Project description:The saeRS two-component regulatory system regulates transcription of multiple virulence factors in Staphylococcus aureus. In the present study, we demonstrated that the saePQRS region in Staphylococcus epidermidis is transcriptionally regulated in a temporal manner and is arranged in a manner similar to that previously described for S. aureus. Studies using a mouse foreign body infection model demonstrated that the virulence of strain 1457 and the virulence of a mutant, strain 1457 saeR, were statistically equivalent. However, histological analyses suggested that the polymorphonuclear neutrophil response at 2 days postinfection was significantly greater in 1457-infected mice than in 1457 saeR-infected mice, demonstrating that SaeR influences the early, acute phases of infection. Microarray analysis demonstrated that a saeR mutation affected the transcription of 65 genes (37 genes were upregulated and 28 genes were downregulated); in particular, 8 genes that facilitate growth under anaerobic conditions were downregulated in 1457 saeR. Analysis of growth under anaerobic conditions demonstrated that 1457 saeR had a decreased growth rate compared to 1457. Further metabolic experiments demonstrated that 1457 saeR had a reduced capacity to utilize nitrate as a terminal electron acceptor and exhibited increased production of lactic acid in comparison to 1457. These data suggest that in S. epidermidis SaeR functions to regulate the transition between aerobic growth and anaerobic growth. In addition, when grown anaerobically, 1457 saeR appeared to compensate for the redox imbalance created by the lack of electron transport-mediated oxidation of NADH to NAD+ by increasing lactate dehydrogenase activity and the subsequent oxidation of NADH.
Project description:Staphylococcus aureus community-acquired pneumonia is often associated with influenza or an influenza-like syndrome. Morbidity and mortality due to methicillin-resistant S. aureus (MRSA) or influenza and pneumonia, which includes bacterial co-infection, are among the top causes of death by infectious diseases in the United States. We developed a non-lethal influenza A virus (IAV) (H3N2)/S. aureus co-infection model in cynomolgus macaques (Macaca fascicularis) to test the hypothesis that seasonal IAV infection predisposes non-human primates to severe S. aureus pneumonia. Infection and disease progression were monitored by clinical assessment of animal health; analysis of blood chemistry, nasal swabs, and X-rays; and gross pathology and histopathology of lungs from infected animals. Seasonal IAV infection in healthy cynomolgus macaques caused mild pneumonia, but unexpectedly, did not predispose these animals to subsequent severe infection with the community-associated MRSA clone USA300. We conclude that in our co-infection model, seasonal IAV infection alone is not sufficient to promote severe S. aureus pneumonia in otherwise healthy non-human primates. The implication of these findings is that comorbidity factors in addition to IAV infection are required to predispose individuals to secondary S. aureus pneumonia.
Project description:Community-associated methicillin-resistant Staphylococcus aureus accounts for a large portion of the increased staphylococcal disease incidence and can cause illness ranging from mild skin infections to rapidly fatal sepsis syndromes. Currently, we have limited understanding of S. aureus-derived mechanisms contributing to bacterial pathogenesis and host inflammation during staphylococcal disease. Herein, we characterize an influential role for the saeR/S two-component gene regulatory system in mediating cytokine induction using mouse models of S. aureus pathogenesis. Invasive S. aureus infection induced the production of localized and systemic pro-inflammatory cytokines, including tumor necrosis factor alpha (TNF-?), interferon gamma (IFN-?), interleukin (IL)-6 and IL-2. In contrast, mice infected with an isogenic saeR/S deletion mutant demonstrated significantly reduced pro-inflammatory cytokine levels. Additionally, secreted factors influenced by saeR/S elicited pro-inflammatory cytokines in human blood ex vivo. Our study further demonstrated robust saeR/S-mediated IFN-? production during both invasive and subcutaneous skin infections. Results also indicated a critical role for saeR/S in promoting bacterial survival and enhancing host mortality during S. aureus peritonitis. Taken together, this study provides insight into specific mechanisms used by S. aureus during staphylococcal disease and characterizes a relationship between a bacterial global regulator of virulence and the production of pro-inflammatory mediators.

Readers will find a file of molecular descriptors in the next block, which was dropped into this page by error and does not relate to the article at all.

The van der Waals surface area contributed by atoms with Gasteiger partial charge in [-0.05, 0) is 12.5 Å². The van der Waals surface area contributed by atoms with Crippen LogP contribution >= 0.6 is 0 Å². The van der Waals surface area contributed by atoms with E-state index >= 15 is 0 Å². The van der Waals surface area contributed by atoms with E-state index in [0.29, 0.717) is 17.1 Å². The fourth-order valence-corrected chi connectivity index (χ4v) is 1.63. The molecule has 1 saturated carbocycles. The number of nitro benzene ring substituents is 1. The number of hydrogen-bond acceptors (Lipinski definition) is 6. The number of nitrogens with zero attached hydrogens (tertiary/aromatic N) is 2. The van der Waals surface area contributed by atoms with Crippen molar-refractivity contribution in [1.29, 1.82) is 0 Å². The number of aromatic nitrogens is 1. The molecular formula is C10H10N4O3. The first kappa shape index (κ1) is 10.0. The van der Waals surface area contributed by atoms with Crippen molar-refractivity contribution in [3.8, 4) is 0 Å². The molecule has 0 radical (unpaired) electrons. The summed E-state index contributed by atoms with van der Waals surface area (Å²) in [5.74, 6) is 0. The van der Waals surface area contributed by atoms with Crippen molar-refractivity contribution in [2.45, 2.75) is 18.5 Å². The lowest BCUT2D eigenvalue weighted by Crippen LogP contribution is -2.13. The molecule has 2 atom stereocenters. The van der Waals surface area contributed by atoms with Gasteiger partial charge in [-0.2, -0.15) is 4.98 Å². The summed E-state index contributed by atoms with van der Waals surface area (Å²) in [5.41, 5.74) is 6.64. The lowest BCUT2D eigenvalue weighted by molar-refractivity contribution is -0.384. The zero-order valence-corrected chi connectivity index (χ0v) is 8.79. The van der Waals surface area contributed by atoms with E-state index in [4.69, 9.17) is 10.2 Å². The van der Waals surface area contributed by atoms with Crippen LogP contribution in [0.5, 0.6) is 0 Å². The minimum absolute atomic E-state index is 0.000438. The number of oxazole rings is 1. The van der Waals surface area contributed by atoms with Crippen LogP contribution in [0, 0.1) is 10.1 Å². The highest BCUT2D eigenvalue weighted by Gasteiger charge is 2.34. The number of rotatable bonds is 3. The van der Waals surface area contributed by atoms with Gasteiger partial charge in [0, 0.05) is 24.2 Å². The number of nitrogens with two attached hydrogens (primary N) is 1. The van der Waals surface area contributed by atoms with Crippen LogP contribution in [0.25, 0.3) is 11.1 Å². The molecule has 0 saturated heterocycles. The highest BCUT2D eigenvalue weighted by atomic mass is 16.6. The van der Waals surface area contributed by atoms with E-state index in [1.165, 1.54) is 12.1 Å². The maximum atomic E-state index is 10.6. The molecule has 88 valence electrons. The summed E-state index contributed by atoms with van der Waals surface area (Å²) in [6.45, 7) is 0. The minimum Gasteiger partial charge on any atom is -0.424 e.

Project description:Staphylococcus aureus is a human pathogen responsible for substantial morbidity and mortality through its ability to cause a number of human infections including bacteremia, pneumonia and soft tissue infections. Of great concern is the emergence and dissemination of methicillin-resistant Staphylococcus aureus strains (MRSA) that are resistant to nearly all ?-lactams. The emergence of the USA300 MRSA genetic background among community associated S. aureus infections (CA-MRSA) in the USA was followed by the disappearance of USA400 CA-MRSA isolates.To gain a greater understanding of the potential fitness advantages and virulence capacity of S. aureus USA300 clones, we performed whole genome sequencing of 15 USA300 and 4 USA400 clinical isolates. A comparison of representative genomes of the USA300 and USA400 pulsotypes indicates a number of differences in mobile genome elements. We examined the in vitro gene expression profiles by microarray hybridization and the in vivo transcriptomes during lung infection in mice of a USA300 and a USA400 MRSA strain by performing complete genome qRT-PCR analysis. The unique presence and increased expression of 6 exotoxins in USA300 (12- to 600-fold) compared to USA400 may contribute to the increased virulence of USA300 clones. Importantly, we also observed the up-regulation of prophage genes in USA300 (compared with USA400) during mouse lung infection (including genes encoded by both prophages ?Sa2usa and ?Sa3usa), suggesting that these prophages may play an important role in vivo by contributing to the elevated virulence characteristic of the USA300 clone.We observed differences in the genetic content of USA300 and USA400 strains, as well as significant differences of in vitro and in vivo gene expression of mobile elements in a lung pneumonia model. This is the first study to document the global transcription differences between USA300 and USA400 strains during both in vitro and in vivo growth.